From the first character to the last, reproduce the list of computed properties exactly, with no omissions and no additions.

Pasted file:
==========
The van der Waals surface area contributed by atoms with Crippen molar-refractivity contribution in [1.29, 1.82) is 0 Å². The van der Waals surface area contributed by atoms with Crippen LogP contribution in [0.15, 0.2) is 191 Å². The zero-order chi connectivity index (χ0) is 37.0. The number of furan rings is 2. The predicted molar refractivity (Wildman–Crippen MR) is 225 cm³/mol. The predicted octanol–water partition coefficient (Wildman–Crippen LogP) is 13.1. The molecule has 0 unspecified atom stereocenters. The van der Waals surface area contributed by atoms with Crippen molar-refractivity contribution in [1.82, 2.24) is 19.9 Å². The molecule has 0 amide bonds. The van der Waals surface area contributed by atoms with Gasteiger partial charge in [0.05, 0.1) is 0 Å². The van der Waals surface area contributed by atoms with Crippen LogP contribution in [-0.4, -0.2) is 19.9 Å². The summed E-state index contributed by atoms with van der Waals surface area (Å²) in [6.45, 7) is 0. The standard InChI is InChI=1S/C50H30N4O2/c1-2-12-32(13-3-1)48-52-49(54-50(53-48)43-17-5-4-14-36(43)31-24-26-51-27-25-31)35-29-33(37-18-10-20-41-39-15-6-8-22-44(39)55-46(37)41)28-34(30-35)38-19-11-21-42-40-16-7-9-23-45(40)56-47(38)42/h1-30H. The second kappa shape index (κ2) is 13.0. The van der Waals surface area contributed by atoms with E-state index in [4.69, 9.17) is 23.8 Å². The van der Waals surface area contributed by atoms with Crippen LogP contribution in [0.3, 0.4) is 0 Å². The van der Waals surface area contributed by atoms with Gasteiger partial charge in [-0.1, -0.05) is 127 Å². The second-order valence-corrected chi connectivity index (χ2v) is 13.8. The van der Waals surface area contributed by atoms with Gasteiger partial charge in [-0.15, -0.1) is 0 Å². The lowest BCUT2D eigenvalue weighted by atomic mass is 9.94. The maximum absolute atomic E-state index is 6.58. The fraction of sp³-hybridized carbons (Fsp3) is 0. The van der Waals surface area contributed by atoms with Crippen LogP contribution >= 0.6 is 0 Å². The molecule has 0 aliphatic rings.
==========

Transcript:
The van der Waals surface area contributed by atoms with Crippen molar-refractivity contribution in [1.29, 1.82) is 0 Å². The van der Waals surface area contributed by atoms with Crippen LogP contribution in [0.15, 0.2) is 191 Å². The zero-order chi connectivity index (χ0) is 37.0. The number of furan rings is 2. The predicted molar refractivity (Wildman–Crippen MR) is 225 cm³/mol. The predicted octanol–water partition coefficient (Wildman–Crippen LogP) is 13.1. The molecule has 0 unspecified atom stereocenters. The van der Waals surface area contributed by atoms with Crippen molar-refractivity contribution in [1.82, 2.24) is 19.9 Å². The molecule has 0 amide bonds. The van der Waals surface area contributed by atoms with Gasteiger partial charge in [0.05, 0.1) is 0 Å². The van der Waals surface area contributed by atoms with Crippen LogP contribution in [-0.4, -0.2) is 19.9 Å². The summed E-state index contributed by atoms with van der Waals surface area (Å²) in [6.45, 7) is 0. The standard InChI is InChI=1S/C50H30N4O2/c1-2-12-32(13-3-1)48-52-49(54-50(53-48)43-17-5-4-14-36(43)31-24-26-51-27-25-31)35-29-33(37-18-10-20-41-39-15-6-8-22-44(39)55-46(37)41)28-34(30-35)38-19-11-21-42-40-16-7-9-23-45(40)56-47(38)42/h1-30H. The second kappa shape index (κ2) is 13.0. The van der Waals surface area contributed by atoms with E-state index in [4.69, 9.17) is 23.8 Å². The van der Waals surface area contributed by atoms with Crippen LogP contribution in [0.3, 0.4) is 0 Å². The van der Waals surface area contributed by atoms with Gasteiger partial charge in [-0.1, -0.05) is 127 Å². The second-order valence-corrected chi connectivity index (χ2v) is 13.8. The van der Waals surface area contributed by atoms with Gasteiger partial charge in [-0.15, -0.1) is 0 Å². The lowest BCUT2D eigenvalue weighted by atomic mass is 9.94. The maximum absolute atomic E-state index is 6.58. The fraction of sp³-hybridized carbons (Fsp3) is 0. The van der Waals surface area contributed by atoms with Crippen LogP contribution >= 0.6 is 0 Å². The molecule has 0 aliphatic rings.